Vice is a pleasingly cynical Big Short for the Iraq and Afghanistan wars

Dick Cheney, February 2011 by Gage Skidmore

I’m unsure if I was supposed to enjoy the joyous cynicism of the opening half-hour of Vice as much as I did, nor if I was enjoying it quite as its creators intended. Either way, it was hard not to.

Adam McKay’s stylised biopic leaves you in no doubt that Dick Cheney, recent US vice president, is a bastard. After an early stint of feckless drunkenness he tries political wonkery, and is sufficiently impressed by the crudeness of a young Donald Rumsfeld to become a Republican. Some diversions aside, he keeps rising.

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Clegg’s Knighthood Must Be for Services to Brexit

Nick Clegg Stop Brexit review 2

When Nick Clegg takes a knee in front of the Queen to receive his knighthood later this year, it will not be obvious what he has achieved in two decades of public office.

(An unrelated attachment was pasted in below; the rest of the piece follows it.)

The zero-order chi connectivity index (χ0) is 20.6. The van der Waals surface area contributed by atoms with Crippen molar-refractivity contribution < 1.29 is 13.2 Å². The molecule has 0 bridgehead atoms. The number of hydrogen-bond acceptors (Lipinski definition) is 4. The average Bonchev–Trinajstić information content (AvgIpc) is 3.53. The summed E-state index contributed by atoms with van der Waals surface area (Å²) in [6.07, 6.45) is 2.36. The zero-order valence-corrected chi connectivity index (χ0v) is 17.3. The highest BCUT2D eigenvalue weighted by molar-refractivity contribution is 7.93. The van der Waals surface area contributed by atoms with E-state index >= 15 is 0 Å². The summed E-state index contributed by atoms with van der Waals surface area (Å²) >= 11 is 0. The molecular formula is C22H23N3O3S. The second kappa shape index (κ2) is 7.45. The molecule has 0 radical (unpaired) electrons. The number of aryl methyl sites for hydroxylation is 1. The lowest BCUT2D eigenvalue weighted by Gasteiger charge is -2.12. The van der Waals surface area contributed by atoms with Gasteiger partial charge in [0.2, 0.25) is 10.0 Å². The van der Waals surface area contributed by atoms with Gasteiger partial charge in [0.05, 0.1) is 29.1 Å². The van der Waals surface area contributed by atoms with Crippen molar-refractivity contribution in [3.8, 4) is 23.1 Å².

To be sure, as leader of the Liberal Democrats he was the first yellow tie in government since the Second World War. But his Commons seat loss at the hands of Corbynite Jared O’Mara – later disgraced for Internet rudeness – capped a year of Liberal destruction, in an election that has all but ensured Brexit by securing Jeremy Corbyn as Labour leader.

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And Yet I’m still left with the sense the best of Hitchens is missing

Christopher Hitchens Dies, December 2011 by Surian Soosay

For all the slating that Christopher Hitchens attracted in his lifetime, it’s the quiet criticism of Jason Cowley, editor of the New Statesman, that best captures the man’s flaws as a writer.

In an otherwise generous obituary in 2011, Cowley wrote that Hitchens’ “polemical denunciations and pamphlets on powerful individuals […] feel already dated, stranded in place and time, good journalism but not literature”.

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